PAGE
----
A Few Thoughts on Easter

22 04 2014

I as most children in American Christianity grew up celebrating Easter. I have many wonderful memories of Easter egg hunts and Easter baskets. As an adult I have had to decide what I would and would not celebrate and Easter has lingered as a major question in my mind. With the passing of another Easter recently I thought I would record my thoughts on the issue. I don’t condemn my family for raising me with such practices as they did it in ignorance and I’m sure if presented with the history of such things they would not have chosen to participate themselves.

The holiday known as Easter is actually of pagan origins. We see it even in the time the Bible.

“Now about that time Herod the king stretched forth his hands to vex certain of the church. And he killed James the brother of John with the sword. And because he saw it pleased the Jews, he proceeded further to take Peter also. (Then were the days of unleavened bread.) And when he had apprehended him, he put him in prison, and delivered him to four quaternions of soldiers to keep him; intending after Easter to bring him forth to the people.” (Acts 12:1-4)

Most modern Bible translations use the word Passover instead of Easter in order to support the idea of Easter as a Christian holiday. A quick look at the text will show that this translation is in error. The Bible says that Peter was arrested during the days of unleavened bread. The Bible makes it clear that this was a seven day period following not preceding the Passover.

” And in the fourteenth day of the first month is the passover of the Lord. And in the fifteenth day of this month is the feast: seven days shall unleavened bread be eaten. In the first day shall be an holy convocation; ye shall do no manner of servile work therein.” (Numbers 28:16-18)

If Peter was arrested during the days of unleavened bread and was going to be held until after Passover then he would have to be in jail all year. This makes no sense at all. The only way to understand this with the information we have is that he was arrested after Passover during the days of unleavened bread and was to be brought out to the people after the celebration of Easter which was near in time to Passover. Since we have no indication from Scripture that the disciples celebrated Easter as a day to remember the resurrection we must assume it was a Roman holiday not a Christian one.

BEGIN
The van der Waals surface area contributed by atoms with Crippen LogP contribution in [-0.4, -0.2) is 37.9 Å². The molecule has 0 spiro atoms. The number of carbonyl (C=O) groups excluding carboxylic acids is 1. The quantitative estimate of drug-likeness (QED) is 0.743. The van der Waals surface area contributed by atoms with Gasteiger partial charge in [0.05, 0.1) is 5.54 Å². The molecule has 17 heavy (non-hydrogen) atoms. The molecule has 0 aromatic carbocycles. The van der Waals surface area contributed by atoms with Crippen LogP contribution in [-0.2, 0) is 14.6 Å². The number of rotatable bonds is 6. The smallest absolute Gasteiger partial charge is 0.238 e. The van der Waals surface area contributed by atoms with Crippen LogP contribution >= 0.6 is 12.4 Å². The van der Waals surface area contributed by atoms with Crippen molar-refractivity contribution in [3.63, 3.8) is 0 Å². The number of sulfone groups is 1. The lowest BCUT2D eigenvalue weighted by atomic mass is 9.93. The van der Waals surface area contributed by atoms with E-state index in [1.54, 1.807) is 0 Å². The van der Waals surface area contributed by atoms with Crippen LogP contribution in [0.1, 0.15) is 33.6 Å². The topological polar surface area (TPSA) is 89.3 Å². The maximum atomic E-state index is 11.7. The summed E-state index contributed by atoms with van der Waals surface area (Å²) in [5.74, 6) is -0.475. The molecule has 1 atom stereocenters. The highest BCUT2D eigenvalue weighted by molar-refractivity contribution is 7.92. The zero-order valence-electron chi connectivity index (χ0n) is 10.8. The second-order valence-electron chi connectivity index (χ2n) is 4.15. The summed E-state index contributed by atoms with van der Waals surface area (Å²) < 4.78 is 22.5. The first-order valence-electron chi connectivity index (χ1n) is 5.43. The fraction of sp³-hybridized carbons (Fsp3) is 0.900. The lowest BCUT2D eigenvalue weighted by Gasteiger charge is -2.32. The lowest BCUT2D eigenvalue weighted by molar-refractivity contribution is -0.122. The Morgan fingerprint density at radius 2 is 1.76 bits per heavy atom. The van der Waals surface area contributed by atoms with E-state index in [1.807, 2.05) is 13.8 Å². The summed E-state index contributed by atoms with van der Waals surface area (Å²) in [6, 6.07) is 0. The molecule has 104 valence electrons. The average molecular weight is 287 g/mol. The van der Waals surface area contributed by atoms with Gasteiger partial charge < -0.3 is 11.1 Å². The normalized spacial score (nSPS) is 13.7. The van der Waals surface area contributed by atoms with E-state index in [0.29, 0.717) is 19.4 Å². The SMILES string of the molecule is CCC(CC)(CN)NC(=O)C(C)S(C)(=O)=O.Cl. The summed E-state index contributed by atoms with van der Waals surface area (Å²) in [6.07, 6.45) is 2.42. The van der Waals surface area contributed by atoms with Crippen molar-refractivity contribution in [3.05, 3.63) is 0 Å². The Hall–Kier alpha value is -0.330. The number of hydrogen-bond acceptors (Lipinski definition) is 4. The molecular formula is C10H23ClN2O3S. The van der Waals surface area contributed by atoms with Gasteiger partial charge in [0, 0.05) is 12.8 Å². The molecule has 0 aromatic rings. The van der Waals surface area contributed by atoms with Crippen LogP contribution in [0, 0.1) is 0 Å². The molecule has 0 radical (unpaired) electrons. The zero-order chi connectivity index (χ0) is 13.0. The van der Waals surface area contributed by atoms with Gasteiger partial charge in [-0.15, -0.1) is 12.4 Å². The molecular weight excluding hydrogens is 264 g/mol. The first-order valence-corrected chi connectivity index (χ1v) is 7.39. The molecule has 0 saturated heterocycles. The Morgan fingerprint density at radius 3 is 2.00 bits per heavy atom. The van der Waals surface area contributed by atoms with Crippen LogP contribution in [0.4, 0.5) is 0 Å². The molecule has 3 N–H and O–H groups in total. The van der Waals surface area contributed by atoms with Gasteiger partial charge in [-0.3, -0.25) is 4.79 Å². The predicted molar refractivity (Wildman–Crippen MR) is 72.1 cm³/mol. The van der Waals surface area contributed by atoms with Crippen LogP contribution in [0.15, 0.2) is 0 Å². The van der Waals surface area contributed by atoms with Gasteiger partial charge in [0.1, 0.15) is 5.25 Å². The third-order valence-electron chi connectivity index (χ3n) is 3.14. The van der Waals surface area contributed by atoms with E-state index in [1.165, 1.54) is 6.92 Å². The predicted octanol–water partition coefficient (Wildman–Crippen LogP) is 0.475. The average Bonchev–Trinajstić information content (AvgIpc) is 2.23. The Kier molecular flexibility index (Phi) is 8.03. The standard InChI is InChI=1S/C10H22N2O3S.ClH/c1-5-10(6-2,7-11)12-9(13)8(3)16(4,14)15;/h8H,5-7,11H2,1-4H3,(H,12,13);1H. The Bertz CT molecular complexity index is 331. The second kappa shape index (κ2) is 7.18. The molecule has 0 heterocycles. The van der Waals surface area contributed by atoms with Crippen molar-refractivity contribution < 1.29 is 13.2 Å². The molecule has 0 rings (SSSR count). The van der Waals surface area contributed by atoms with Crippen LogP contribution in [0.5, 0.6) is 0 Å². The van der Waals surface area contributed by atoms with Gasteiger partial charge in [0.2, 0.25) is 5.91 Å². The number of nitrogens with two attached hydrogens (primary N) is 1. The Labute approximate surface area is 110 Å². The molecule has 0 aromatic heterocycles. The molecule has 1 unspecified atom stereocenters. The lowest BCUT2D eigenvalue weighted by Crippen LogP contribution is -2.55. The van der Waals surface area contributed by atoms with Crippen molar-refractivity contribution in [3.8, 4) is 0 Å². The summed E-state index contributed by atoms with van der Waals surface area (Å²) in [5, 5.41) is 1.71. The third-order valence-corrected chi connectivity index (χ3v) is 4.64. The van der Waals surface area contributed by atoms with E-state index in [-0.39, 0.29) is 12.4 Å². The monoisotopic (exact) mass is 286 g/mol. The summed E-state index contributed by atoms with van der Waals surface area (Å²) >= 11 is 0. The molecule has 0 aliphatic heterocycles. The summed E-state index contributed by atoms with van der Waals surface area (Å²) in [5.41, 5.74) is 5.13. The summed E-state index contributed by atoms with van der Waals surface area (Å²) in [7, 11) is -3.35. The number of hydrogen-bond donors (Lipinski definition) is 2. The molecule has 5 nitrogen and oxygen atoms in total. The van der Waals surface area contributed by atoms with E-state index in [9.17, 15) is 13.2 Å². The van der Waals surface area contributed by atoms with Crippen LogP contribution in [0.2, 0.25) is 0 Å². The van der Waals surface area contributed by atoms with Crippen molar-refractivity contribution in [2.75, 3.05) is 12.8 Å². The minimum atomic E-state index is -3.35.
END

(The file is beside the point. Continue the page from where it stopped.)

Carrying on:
Easter comes to evangelical and Protestant churches through the Roman Catholic Church which is a continuation of the Babylonian mystery religion. In pagan traditions fertility gods were worshiped during this festival which is why the rabbit is synonymous with Easter. It originated as a celebration of the resurrection of Tammuz the son of Semiramis and Nimrod who was hailed by the pagans as the promised Messiah. He was said to have been killed and brought back to life. The egg was a sacred symbol depicting the mystery of his resurrection which is why we have the egg in modern celebrations.

The festival widely known as the festival of Ishtar was preceded by a 40 day period of weeping for sins eerily similar to the Catholic tradition of Lent. This 40 day period culminated in the festival of Ishtar just as Lent culminates in the Easter celebration. Is it wrong to celebrate the resurrection of Christ? I don’t believe it is but we must shy away from the pagan rituals and celebrate in truth. My church calls it Resurrection Sunday not Easter Sunday and we don’t entertain egg hunts or bunny rabbits.

The modern world knows very little of the pagan origins of Easter and many unsaved flock to church on that day when they will avoid it all year long. This provides many wonderful opportunities to share the Gospel. Take advantage of these opportunities while celebrating in truth. I took time to explain to my Sunday School class the pagan parts of Easter and the distinction of the celebration of the resurrection of Christ. We are told not to worship as the heathen do and this would apply to Easter as well. Take this time of year as a chance to preach to many unsaved people as well as teaching your regular church folks the difference between the holy and profane.



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